Drag takes centre stage in colourful Stratford Festival production

Drag queens are bringing a splash of colour to Canada’s biggest theatre festival, in a classic play with modern relevance.

Some of Canada’s most prominent drag queens consulted on Stratford Festivals’ La Cage aux Folles, which features an all-male chorus made up of nine men performing in 10 different drag outfits. 

The musical is based on a French play of the same name, which won six Tony Awards after premiering on Broadway in 1983 and was also the source for the Oscar-nominated 1996 film The Birdcage.

The show’s drag consultant Justin Miller, also known by his performance name Pearl Harbour, says he is “immensely proud” to bring his craft to Stratford, Ont. 

The plot follows a young couple who want to get married, but have parents from very different backgrounds — one an ultra-conservative family, and another with a patriarch named Albin, who is the star performer at a drag club in Saint-Tropez, France. 

Georges, the club’s manager and Albin’s partner, decides to feign being straight when his son arrives with his fiancée and her conservative parents. 

A stagehand hangs a faux fur prop after a rehearsal for the stage production of La Cage aux Folles, at the Avon Theatre in Stratford, Ont. (Evan Mitsui/CBC)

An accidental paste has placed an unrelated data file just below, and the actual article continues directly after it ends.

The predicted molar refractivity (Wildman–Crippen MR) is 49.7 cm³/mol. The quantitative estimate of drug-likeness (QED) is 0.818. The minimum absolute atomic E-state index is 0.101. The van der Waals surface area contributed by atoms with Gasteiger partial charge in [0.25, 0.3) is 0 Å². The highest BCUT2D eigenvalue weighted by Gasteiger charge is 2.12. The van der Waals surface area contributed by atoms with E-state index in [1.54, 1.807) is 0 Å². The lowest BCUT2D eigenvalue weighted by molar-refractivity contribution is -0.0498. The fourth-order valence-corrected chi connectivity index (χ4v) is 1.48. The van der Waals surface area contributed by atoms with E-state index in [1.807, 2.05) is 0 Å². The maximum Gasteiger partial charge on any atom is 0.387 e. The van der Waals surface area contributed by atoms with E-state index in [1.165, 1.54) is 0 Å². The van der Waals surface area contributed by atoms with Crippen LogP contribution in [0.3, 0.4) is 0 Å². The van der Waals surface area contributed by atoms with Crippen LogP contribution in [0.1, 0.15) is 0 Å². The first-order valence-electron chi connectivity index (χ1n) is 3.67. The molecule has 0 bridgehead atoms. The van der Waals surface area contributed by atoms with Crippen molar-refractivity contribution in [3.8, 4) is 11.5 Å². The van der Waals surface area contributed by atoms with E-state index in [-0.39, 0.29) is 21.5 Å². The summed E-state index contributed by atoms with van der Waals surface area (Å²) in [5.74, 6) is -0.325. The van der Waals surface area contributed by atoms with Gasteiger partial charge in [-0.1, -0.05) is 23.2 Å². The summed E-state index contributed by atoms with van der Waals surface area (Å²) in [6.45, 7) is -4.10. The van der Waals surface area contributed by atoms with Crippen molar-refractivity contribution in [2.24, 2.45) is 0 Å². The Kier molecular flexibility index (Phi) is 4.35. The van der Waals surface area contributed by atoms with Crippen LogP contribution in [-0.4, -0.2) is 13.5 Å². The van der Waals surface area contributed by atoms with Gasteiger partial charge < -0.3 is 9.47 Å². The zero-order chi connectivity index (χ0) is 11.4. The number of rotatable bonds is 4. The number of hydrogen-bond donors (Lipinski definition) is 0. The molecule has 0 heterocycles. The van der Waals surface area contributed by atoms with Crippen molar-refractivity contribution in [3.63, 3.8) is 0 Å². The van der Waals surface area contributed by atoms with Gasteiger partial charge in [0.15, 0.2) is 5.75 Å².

‘It’s unfortunate that it’s still radical’

“This show broke such ground in the early [1980s], which we have to remember was at the very beginning of the AIDS crisis, as well. There was such othering and such fear. And this is a beautiful love story between two men, radical at its time,” Miller said. 

“It’s unfortunate that it’s still radical, when we look into the villainization and the scapegoating that the drag community — and the trans community, especially — have endured at the hands of bad-faith actors who are looking to scare people.”

Reality competition show RuPaul’s Drag Race has brought new levels of mainstream acceptance to drag and seen the art form explode in popularity in recent years. It’s a stark contrast to 1973, when the original French play by Jean Poiret came out, and the world of drag queens was a mystery to most outsiders. 

At the same time, public backlash against drag queens and trans rights has been ramping up, along with anti-LGBTQ legislation in North America, casting stories about queer culture in a new light as they combat a moral panic that seems intent to push them back into darkness.

A man sits in a dressing room, smiling.
Actor Steve Ross sits for a portrait in his dressing room behind the scenes of the stage production of La Cage aux Folles. (Evan Mitsui/CBC)

Steve Ross, who plays lead character Albin, says it feels like the perfect time to reprise the story.

“We are setting it in 1978, so it’s almost a period piece now. But I think the messages are still the same, and it’s so vital,” Ross said.

Beyond the queer themes and the glitz and glamour, he says the production is primarily a relatable, down-to-earth tale about the inner lives of people in love.